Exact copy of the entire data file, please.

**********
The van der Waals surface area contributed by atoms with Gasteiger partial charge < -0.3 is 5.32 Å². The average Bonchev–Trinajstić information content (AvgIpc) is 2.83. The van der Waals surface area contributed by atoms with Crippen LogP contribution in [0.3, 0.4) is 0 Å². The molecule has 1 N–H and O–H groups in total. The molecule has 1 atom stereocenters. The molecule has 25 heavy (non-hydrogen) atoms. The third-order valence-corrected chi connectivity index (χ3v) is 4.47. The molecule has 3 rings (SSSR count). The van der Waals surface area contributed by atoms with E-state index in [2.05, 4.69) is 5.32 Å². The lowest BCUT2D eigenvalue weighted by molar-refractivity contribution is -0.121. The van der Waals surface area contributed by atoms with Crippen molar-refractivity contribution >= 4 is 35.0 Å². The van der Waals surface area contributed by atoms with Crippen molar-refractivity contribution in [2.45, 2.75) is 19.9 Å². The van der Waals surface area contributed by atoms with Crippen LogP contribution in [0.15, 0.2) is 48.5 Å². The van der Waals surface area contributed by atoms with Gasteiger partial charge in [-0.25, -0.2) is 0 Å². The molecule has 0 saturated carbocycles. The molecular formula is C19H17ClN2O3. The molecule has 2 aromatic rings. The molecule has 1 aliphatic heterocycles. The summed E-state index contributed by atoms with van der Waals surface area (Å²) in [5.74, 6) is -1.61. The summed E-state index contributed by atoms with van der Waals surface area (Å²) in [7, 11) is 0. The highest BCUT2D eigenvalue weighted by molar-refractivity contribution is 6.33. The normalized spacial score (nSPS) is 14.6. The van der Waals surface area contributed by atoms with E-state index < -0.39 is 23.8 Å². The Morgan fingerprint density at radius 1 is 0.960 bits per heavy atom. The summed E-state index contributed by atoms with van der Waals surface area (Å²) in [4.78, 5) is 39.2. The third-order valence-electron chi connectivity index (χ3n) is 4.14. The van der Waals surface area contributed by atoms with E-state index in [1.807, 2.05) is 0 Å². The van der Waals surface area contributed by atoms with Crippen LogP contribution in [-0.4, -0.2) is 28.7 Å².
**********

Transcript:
The van der Waals surface area contributed by atoms with Gasteiger partial charge < -0.3 is 5.32 Å². The average Bonchev–Trinajstić information content (AvgIpc) is 2.83. The van der Waals surface area contributed by atoms with Crippen LogP contribution in [0.3, 0.4) is 0 Å². The molecule has 1 N–H and O–H groups in total. The molecule has 1 atom stereocenters. The molecule has 25 heavy (non-hydrogen) atoms. The third-order valence-corrected chi connectivity index (χ3v) is 4.47. The molecule has 3 rings (SSSR count). The van der Waals surface area contributed by atoms with E-state index in [2.05, 4.69) is 5.32 Å². The lowest BCUT2D eigenvalue weighted by molar-refractivity contribution is -0.121. The van der Waals surface area contributed by atoms with Crippen molar-refractivity contribution >= 4 is 35.0 Å². The van der Waals surface area contributed by atoms with Crippen molar-refractivity contribution in [2.45, 2.75) is 19.9 Å². The van der Waals surface area contributed by atoms with Crippen LogP contribution in [0.15, 0.2) is 48.5 Å². The van der Waals surface area contributed by atoms with Gasteiger partial charge in [-0.25, -0.2) is 0 Å². The molecule has 0 saturated carbocycles. The molecular formula is C19H17ClN2O3. The molecule has 2 aromatic rings. The molecule has 1 aliphatic heterocycles. The summed E-state index contributed by atoms with van der Waals surface area (Å²) in [5.74, 6) is -1.61. The summed E-state index contributed by atoms with van der Waals surface area (Å²) in [7, 11) is 0. The highest BCUT2D eigenvalue weighted by molar-refractivity contribution is 6.33. The normalized spacial score (nSPS) is 14.6. The van der Waals surface area contributed by atoms with E-state index < -0.39 is 23.8 Å². The Morgan fingerprint density at radius 1 is 0.960 bits per heavy atom. The summed E-state index contributed by atoms with van der Waals surface area (Å²) in [4.78, 5) is 39.2. The third-order valence-electron chi connectivity index (χ3n) is 4.14. The van der Waals surface area contributed by atoms with E-state index in [1.807, 2.05) is 0 Å². The van der Waals surface area contributed by atoms with Crippen LogP contribution in [-0.4, -0.2) is 28.7 Å².